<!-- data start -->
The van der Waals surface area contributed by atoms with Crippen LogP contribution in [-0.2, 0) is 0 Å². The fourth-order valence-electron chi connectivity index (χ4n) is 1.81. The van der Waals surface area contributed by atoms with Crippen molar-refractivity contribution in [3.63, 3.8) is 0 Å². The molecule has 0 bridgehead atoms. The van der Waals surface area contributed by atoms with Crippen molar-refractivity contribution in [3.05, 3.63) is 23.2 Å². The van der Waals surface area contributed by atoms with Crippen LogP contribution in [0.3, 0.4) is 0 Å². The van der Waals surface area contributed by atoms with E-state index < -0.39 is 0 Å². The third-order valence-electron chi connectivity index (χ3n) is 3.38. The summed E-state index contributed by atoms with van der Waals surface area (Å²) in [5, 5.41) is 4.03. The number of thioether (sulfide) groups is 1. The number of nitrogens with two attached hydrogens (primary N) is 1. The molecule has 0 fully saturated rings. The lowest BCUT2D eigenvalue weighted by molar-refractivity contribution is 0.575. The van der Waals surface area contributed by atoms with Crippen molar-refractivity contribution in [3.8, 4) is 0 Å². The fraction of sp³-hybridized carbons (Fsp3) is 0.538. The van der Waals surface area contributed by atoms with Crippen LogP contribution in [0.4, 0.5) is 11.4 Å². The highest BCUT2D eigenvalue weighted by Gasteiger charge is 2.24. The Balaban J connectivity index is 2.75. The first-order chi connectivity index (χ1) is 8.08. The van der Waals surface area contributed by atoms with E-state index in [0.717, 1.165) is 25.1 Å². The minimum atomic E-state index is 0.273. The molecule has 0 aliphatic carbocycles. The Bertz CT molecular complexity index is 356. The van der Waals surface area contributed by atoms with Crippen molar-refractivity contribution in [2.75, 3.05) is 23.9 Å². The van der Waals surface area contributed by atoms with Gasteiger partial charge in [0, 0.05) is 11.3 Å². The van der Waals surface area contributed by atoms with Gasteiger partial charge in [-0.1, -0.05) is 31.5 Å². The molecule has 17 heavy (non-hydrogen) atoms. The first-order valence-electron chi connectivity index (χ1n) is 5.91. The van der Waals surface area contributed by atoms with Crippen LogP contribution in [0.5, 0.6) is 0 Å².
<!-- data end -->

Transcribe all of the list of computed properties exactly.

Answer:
The van der Waals surface area contributed by atoms with Crippen LogP contribution in [-0.2, 0) is 0 Å². The fourth-order valence-electron chi connectivity index (χ4n) is 1.81. The van der Waals surface area contributed by atoms with Crippen molar-refractivity contribution in [3.63, 3.8) is 0 Å². The molecule has 0 bridgehead atoms. The van der Waals surface area contributed by atoms with Crippen molar-refractivity contribution in [3.05, 3.63) is 23.2 Å². The van der Waals surface area contributed by atoms with Crippen LogP contribution in [0.3, 0.4) is 0 Å². The van der Waals surface area contributed by atoms with E-state index < -0.39 is 0 Å². The third-order valence-electron chi connectivity index (χ3n) is 3.38. The summed E-state index contributed by atoms with van der Waals surface area (Å²) in [5, 5.41) is 4.03. The number of thioether (sulfide) groups is 1. The number of nitrogens with two attached hydrogens (primary N) is 1. The molecule has 0 fully saturated rings. The lowest BCUT2D eigenvalue weighted by molar-refractivity contribution is 0.575. The van der Waals surface area contributed by atoms with Crippen molar-refractivity contribution in [3.8, 4) is 0 Å². The fraction of sp³-hybridized carbons (Fsp3) is 0.538. The van der Waals surface area contributed by atoms with Crippen LogP contribution in [0.4, 0.5) is 11.4 Å². The highest BCUT2D eigenvalue weighted by Gasteiger charge is 2.24. The Balaban J connectivity index is 2.75. The first-order chi connectivity index (χ1) is 8.08. The van der Waals surface area contributed by atoms with E-state index in [0.717, 1.165) is 25.1 Å². The minimum atomic E-state index is 0.273. The molecule has 0 aliphatic carbocycles. The Bertz CT molecular complexity index is 356. The van der Waals surface area contributed by atoms with Crippen molar-refractivity contribution in [2.75, 3.05) is 23.9 Å². The van der Waals surface area contributed by atoms with Gasteiger partial charge in [0, 0.05) is 11.3 Å². The van der Waals surface area contributed by atoms with Gasteiger partial charge in [-0.1, -0.05) is 31.5 Å². The molecule has 17 heavy (non-hydrogen) atoms. The first-order valence-electron chi connectivity index (χ1n) is 5.91. The van der Waals surface area contributed by atoms with Crippen LogP contribution in [0.5, 0.6) is 0 Å².